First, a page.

MR. JUSTICE DOUGLAS delivered the opinion of the Court.
Childs Company operates a chain of restaurants. In August 1943 it filed a voluntary petition for reorganization under Ch. X of the Bankruptcy Act (52 Stat. 885, 886, 11 U.S.C. §§ 526, 530) alleging that it was unable to pay its debts as they matured. The petition was approved
"The tenant covenants that . . . if a petition in bankruptcy shall be filed by the tenant or if the tenant shall be adjudged bankrupt or insolvent by any Court, or if a trustee in bankruptcy of the tenant shall be appointed in any suit or proceeding brought by or against the tenant, then and in each and every such case, the term hereby granted shall immediately cease, determine and come to an end, and the landlord may recover and resume possession of the demised premises by any legal means." (Italics added.)
In May 1944 petitioner advised the lessor that it desired to assume the lease. Respondent replied that the lease had ceased and come to an end by virtue of the bankruptcy proceedings. Thereafter, respondent petitioned the bankruptcy court for an order adjudging that the term granted by the lease had terminated. The court granted the relief asked by the petition. The Circuit Court of Appeals affirmed. 146 F.2d 594. The case is here on certiorari.
The bankruptcy court does not look with favor upon forfeiture clauses in leases. They are liberally construed in favor of the bankrupt lessee so as not to deprive the estate of property which may turn out to be a valuable asset. Gazlay v. Williams, 210 U.S. 41; Model Dairy Co. v. Foltis-Fischer, 67 F.2d 704, 706. But an express covenant of forfeiture has long been held to be enforceable against the bankruptcy trustee. Empress Theatre Co. v. Horton, 266 F. 657; Jandrew v. Bouche, 29 F.2d 346. And the 1938 revision of the Bankruptcy Act made no change in that regard. Congress granted the trustee sixty
"A general covenant or condition in a lease that it shall not be assigned shall not be construed to prevent the trustee from assuming the same at his election and subsequently assigning the same; but an express covenant that an assignment by operation of law or the bankruptcy of a specified party thereto or of either party shall terminate the lease or give the other party an election to terminate the same shall be enforceable."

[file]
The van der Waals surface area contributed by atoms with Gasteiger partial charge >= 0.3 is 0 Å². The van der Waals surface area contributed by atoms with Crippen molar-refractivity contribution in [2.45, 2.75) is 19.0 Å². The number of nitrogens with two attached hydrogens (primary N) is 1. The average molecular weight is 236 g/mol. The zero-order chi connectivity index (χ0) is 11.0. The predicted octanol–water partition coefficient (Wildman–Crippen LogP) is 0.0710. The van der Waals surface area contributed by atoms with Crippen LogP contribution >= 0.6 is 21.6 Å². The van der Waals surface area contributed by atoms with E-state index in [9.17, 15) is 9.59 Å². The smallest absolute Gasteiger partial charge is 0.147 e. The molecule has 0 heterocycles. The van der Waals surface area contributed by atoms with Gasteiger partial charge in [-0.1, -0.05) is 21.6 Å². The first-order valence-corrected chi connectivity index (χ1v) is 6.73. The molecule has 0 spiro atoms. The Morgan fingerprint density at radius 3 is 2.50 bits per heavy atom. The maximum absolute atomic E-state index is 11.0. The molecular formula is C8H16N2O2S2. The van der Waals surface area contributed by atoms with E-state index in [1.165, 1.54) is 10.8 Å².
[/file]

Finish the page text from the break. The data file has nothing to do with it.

This provision was merely declaratory of the law as it then existed.
There is some suggestion, however, that that provision is applicable only in ordinary bankruptcy proceedings and not to reorganizations under Ch. X. It is pointed out that frequently the value of enterprises is greatly enhanced by leases on strategic premises and that if forfeiture clauses were allowed to be enforced, reorganization plans might be seriously impaired. But Congress has made the forfeiture provision of § 70 applicable to reorganization proceedings under Ch. X. By § 102 (11 U.S.C. § 502) it provided that the provisions of Ch. VII (which includes § 70) should be applicable to proceedings under Ch. X "insofar as they are not inconsistent or in conflict with the provisions" of that chapter.
The question remains whether this lease should be so construed. There is to be a forfeiture "if the tenant shall be adjudged bankrupt or insolvent by any Court." It is said that "insolvent" is used interchangeably with "bankrupt." But it has long been held that a general assignment is an act of bankruptcy whether or not the debtor is insolvent. West Co. v. Lea, 174 U.S. 590. Thus it would seem that "adjudged bankrupt" and "adjudged insolvent" do not cover precisely the same ground. Moreover, insolvency in the equity sense has always meant an inability of the debtor to pay his debts as they mature.
We do not believe a different result is indicated in this case merely because the provision for forfeiture on adjudication